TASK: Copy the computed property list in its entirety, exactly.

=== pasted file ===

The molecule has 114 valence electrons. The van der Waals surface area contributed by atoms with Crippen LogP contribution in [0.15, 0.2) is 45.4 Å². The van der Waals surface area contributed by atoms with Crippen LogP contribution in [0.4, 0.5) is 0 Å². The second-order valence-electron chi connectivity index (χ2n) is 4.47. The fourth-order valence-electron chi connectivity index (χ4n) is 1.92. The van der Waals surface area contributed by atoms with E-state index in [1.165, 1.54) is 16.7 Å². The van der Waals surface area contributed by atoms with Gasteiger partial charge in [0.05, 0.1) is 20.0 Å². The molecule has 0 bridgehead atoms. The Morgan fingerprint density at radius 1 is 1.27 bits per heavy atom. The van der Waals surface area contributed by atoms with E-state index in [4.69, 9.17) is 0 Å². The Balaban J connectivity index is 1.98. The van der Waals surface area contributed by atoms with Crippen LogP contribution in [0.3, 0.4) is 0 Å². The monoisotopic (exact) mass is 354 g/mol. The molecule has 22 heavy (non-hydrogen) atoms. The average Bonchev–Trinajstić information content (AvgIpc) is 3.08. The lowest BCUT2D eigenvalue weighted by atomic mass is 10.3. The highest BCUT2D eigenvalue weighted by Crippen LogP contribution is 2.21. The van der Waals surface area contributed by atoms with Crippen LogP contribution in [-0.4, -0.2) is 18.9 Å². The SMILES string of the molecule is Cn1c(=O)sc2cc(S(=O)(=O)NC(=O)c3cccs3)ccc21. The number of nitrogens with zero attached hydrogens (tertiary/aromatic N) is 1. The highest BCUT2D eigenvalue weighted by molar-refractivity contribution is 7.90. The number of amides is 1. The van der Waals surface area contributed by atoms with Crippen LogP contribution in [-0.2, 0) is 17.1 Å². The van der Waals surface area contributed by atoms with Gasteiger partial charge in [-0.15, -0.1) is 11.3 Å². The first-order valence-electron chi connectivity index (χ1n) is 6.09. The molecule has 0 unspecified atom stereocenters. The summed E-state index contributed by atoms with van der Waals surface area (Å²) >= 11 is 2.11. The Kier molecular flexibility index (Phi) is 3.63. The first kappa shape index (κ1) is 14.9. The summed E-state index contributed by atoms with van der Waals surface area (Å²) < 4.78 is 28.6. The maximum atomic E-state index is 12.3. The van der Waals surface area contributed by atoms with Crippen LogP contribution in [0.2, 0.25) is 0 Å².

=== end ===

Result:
The molecule has 114 valence electrons. The van der Waals surface area contributed by atoms with Crippen LogP contribution in [0.15, 0.2) is 45.4 Å². The van der Waals surface area contributed by atoms with Crippen LogP contribution in [0.4, 0.5) is 0 Å². The second-order valence-electron chi connectivity index (χ2n) is 4.47. The fourth-order valence-electron chi connectivity index (χ4n) is 1.92. The van der Waals surface area contributed by atoms with E-state index in [1.165, 1.54) is 16.7 Å². The van der Waals surface area contributed by atoms with Gasteiger partial charge in [0.05, 0.1) is 20.0 Å². The molecule has 0 bridgehead atoms. The Morgan fingerprint density at radius 1 is 1.27 bits per heavy atom. The van der Waals surface area contributed by atoms with E-state index in [4.69, 9.17) is 0 Å². The Balaban J connectivity index is 1.98. The van der Waals surface area contributed by atoms with Crippen LogP contribution in [0.3, 0.4) is 0 Å². The monoisotopic (exact) mass is 354 g/mol. The molecule has 22 heavy (non-hydrogen) atoms. The average Bonchev–Trinajstić information content (AvgIpc) is 3.08. The lowest BCUT2D eigenvalue weighted by atomic mass is 10.3. The highest BCUT2D eigenvalue weighted by Crippen LogP contribution is 2.21. The van der Waals surface area contributed by atoms with Crippen LogP contribution in [-0.4, -0.2) is 18.9 Å². The SMILES string of the molecule is Cn1c(=O)sc2cc(S(=O)(=O)NC(=O)c3cccs3)ccc21. The number of nitrogens with zero attached hydrogens (tertiary/aromatic N) is 1. The highest BCUT2D eigenvalue weighted by molar-refractivity contribution is 7.90. The number of amides is 1. The van der Waals surface area contributed by atoms with Crippen LogP contribution in [-0.2, 0) is 17.1 Å². The van der Waals surface area contributed by atoms with Gasteiger partial charge in [-0.15, -0.1) is 11.3 Å². The first-order valence-electron chi connectivity index (χ1n) is 6.09. The molecule has 0 unspecified atom stereocenters. The summed E-state index contributed by atoms with van der Waals surface area (Å²) >= 11 is 2.11. The Kier molecular flexibility index (Phi) is 3.63. The first kappa shape index (κ1) is 14.9. The summed E-state index contributed by atoms with van der Waals surface area (Å²) < 4.78 is 28.6. The maximum atomic E-state index is 12.3. The van der Waals surface area contributed by atoms with Crippen LogP contribution in [0.2, 0.25) is 0 Å².